Check fire extinguishers and replace if necessary

Like the smoke alarms and CO detectors in your home, it’s best to check your fire extinguishers every month. When inspecting your extinguishers, follow these 5 steps:

  1. Ensure you have easy access in order to respond quickly in the case of an emergency
  2. Gauge the pressure and make sure the pressure needle is pointing to the green area
  3. Confirm the hose and pin are in place
  4. Look for physical damage
  5. Replace if necessary




Winter brings an idyllic promise of cozy nights with a muted world of snowfall just outside your door but it also brings an increased risk of fire inside of your home.

As a homeowner, the threat of a house fire can cause a great deal of stress and worry. So as we head into the heart of winter, knowing the risks and what you can do to protect your home is not only good home-owning practice but lets be straight, it’s just plain smart and self-preserving.

Half of all home fires occur in the months December, January, and February. Of those fires, an estimated 1 in 7 involves heating equipment. Ensuring proper and safe use of appliances and equipment is one of the first steps to avoiding a fire.

Below we will explore where home fires are most likely to occur, how they are started, and what you can do to stay fire smart.



Unsurprisingly the kitchen is, throughout the year, the #1 place a fire is likely to start with a staggering 50% of home fires beginning there.

Often the heart of a home, the kitchen is where we gather and prepare meals using a variety of gas and electrical appliances. In the flurry of activity you might find that you forget to turn an off an appliance or leave the area unattended. Unfortunately a house fire won’t reason that you had to step away for X,Y, or Z. The best practice to always have someone attending the kitchen while anything is being cooked.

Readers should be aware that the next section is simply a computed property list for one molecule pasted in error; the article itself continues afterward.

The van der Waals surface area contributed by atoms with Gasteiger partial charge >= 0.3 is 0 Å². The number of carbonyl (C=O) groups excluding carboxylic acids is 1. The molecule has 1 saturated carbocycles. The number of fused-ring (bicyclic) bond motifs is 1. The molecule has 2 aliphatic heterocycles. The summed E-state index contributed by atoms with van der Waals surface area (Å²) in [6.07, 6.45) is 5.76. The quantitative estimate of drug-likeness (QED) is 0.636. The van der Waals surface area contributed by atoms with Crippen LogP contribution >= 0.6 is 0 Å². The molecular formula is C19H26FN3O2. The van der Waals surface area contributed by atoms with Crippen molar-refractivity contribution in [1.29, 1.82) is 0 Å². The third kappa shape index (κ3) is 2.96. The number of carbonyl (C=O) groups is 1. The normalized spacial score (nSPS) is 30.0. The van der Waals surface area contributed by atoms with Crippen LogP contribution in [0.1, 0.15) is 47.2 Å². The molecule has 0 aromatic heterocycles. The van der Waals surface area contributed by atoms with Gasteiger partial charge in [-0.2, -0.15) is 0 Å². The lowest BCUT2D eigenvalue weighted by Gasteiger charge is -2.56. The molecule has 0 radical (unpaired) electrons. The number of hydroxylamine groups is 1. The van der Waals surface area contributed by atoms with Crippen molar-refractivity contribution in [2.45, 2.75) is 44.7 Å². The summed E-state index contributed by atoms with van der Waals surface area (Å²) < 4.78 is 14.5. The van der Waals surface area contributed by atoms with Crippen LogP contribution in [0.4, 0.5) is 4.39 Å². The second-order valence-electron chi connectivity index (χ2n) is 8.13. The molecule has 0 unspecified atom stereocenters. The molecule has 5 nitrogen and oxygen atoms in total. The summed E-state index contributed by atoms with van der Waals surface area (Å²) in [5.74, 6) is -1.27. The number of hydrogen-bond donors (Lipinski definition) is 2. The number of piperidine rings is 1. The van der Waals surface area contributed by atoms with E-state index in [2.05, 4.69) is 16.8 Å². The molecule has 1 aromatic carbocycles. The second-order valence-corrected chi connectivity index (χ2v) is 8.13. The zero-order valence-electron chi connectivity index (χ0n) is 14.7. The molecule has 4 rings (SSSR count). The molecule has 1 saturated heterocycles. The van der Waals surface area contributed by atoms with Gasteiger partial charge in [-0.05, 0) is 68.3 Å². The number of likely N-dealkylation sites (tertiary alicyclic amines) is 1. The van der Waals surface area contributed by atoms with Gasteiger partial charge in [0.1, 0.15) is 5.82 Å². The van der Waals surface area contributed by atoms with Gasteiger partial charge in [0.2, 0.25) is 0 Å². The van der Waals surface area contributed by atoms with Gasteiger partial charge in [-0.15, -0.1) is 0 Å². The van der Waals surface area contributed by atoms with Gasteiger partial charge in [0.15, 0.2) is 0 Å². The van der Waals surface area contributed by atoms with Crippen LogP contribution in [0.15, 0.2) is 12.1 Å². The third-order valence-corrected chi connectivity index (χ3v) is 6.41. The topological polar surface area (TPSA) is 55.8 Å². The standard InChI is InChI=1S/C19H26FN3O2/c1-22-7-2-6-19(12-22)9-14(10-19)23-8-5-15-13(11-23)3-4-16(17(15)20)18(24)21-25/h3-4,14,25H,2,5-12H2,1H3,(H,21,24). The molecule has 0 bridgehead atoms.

In the winter months with dropping temperatures some homeowners even use their ovens as a heating source for their homes. (Insert screaming emoji).

You guys, ovens were not designed for this purpose. Their intent is to be used for short periods of time. They do not vent out air or fumes like a boiler or a furnace in your home does.

In addition to fire danger, gas ovens pose an even bigger risk because of carbon monoxide which is a byproduct of combustion. Using a gas oven to heat your home can not only start a fire but it can also increase the amount of CO in the house to unhealthy levels.

Lastly, ovens don’t circulate heat so technically they aren’t even efficient for the purpose of heating your home. So if you’re using your oven to heat your house, stop doing it.


Bedrooms are our own personal safe spaces from the world. We close drapes over the windows, light a candle, and drift off to dreamland. At any time during the year, bedrooms are where about 15% of electrical fires begin.

During the winter months, this risk increases due to additional comforts such as electric heating blankets and space heaters. If you didn’t know, space heaters are a leading cause of heating equipment home fires and are responsible for 4 out of 5 home fire deaths (YIKES).

You can establish good fire safety habits in your bedroom by:

  1. Turning off electric heating blankets when they’re not in use.
  2. Turning off space heaters before leaving a room or going to bed.